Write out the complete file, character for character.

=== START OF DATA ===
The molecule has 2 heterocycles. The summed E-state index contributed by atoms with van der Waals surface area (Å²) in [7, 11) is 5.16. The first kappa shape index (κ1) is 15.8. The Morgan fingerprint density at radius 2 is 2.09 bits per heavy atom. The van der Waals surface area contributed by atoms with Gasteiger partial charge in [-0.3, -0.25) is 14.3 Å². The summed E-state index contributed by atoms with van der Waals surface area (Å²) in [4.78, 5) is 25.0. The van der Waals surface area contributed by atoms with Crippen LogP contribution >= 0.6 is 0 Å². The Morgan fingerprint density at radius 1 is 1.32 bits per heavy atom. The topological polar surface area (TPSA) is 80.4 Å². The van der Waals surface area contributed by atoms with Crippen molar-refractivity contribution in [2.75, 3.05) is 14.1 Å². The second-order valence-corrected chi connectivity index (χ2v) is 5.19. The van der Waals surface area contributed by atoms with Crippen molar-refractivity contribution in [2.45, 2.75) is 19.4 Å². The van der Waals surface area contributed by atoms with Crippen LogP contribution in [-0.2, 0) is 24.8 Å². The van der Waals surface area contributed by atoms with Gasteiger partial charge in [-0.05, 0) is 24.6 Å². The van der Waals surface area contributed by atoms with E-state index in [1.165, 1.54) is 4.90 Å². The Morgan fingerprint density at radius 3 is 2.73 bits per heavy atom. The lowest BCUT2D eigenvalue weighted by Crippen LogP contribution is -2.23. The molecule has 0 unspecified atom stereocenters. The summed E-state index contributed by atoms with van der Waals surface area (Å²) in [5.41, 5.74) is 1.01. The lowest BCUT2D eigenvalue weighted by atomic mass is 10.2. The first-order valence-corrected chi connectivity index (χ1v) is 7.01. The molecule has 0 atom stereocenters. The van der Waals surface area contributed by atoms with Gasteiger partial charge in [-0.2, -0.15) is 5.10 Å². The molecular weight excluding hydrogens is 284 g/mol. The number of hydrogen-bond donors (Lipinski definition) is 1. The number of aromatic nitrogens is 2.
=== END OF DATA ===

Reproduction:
The molecule has 2 heterocycles. The summed E-state index contributed by atoms with van der Waals surface area (Å²) in [7, 11) is 5.16. The first kappa shape index (κ1) is 15.8. The Morgan fingerprint density at radius 2 is 2.09 bits per heavy atom. The van der Waals surface area contributed by atoms with Gasteiger partial charge in [-0.3, -0.25) is 14.3 Å². The summed E-state index contributed by atoms with van der Waals surface area (Å²) in [4.78, 5) is 25.0. The van der Waals surface area contributed by atoms with Crippen LogP contribution >= 0.6 is 0 Å². The Morgan fingerprint density at radius 1 is 1.32 bits per heavy atom. The topological polar surface area (TPSA) is 80.4 Å². The van der Waals surface area contributed by atoms with Crippen molar-refractivity contribution in [2.75, 3.05) is 14.1 Å². The second-order valence-corrected chi connectivity index (χ2v) is 5.19. The van der Waals surface area contributed by atoms with Crippen molar-refractivity contribution in [2.45, 2.75) is 19.4 Å². The van der Waals surface area contributed by atoms with Crippen LogP contribution in [-0.2, 0) is 24.8 Å². The van der Waals surface area contributed by atoms with Gasteiger partial charge in [-0.05, 0) is 24.6 Å². The van der Waals surface area contributed by atoms with E-state index in [1.165, 1.54) is 4.90 Å². The Morgan fingerprint density at radius 3 is 2.73 bits per heavy atom. The lowest BCUT2D eigenvalue weighted by Crippen LogP contribution is -2.23. The molecule has 0 unspecified atom stereocenters. The summed E-state index contributed by atoms with van der Waals surface area (Å²) in [5.41, 5.74) is 1.01. The lowest BCUT2D eigenvalue weighted by atomic mass is 10.2. The first-order valence-corrected chi connectivity index (χ1v) is 7.01. The molecule has 0 atom stereocenters. The van der Waals surface area contributed by atoms with Gasteiger partial charge in [-0.2, -0.15) is 5.10 Å². The molecular weight excluding hydrogens is 284 g/mol. The number of hydrogen-bond donors (Lipinski definition) is 1. The number of aromatic nitrogens is 2.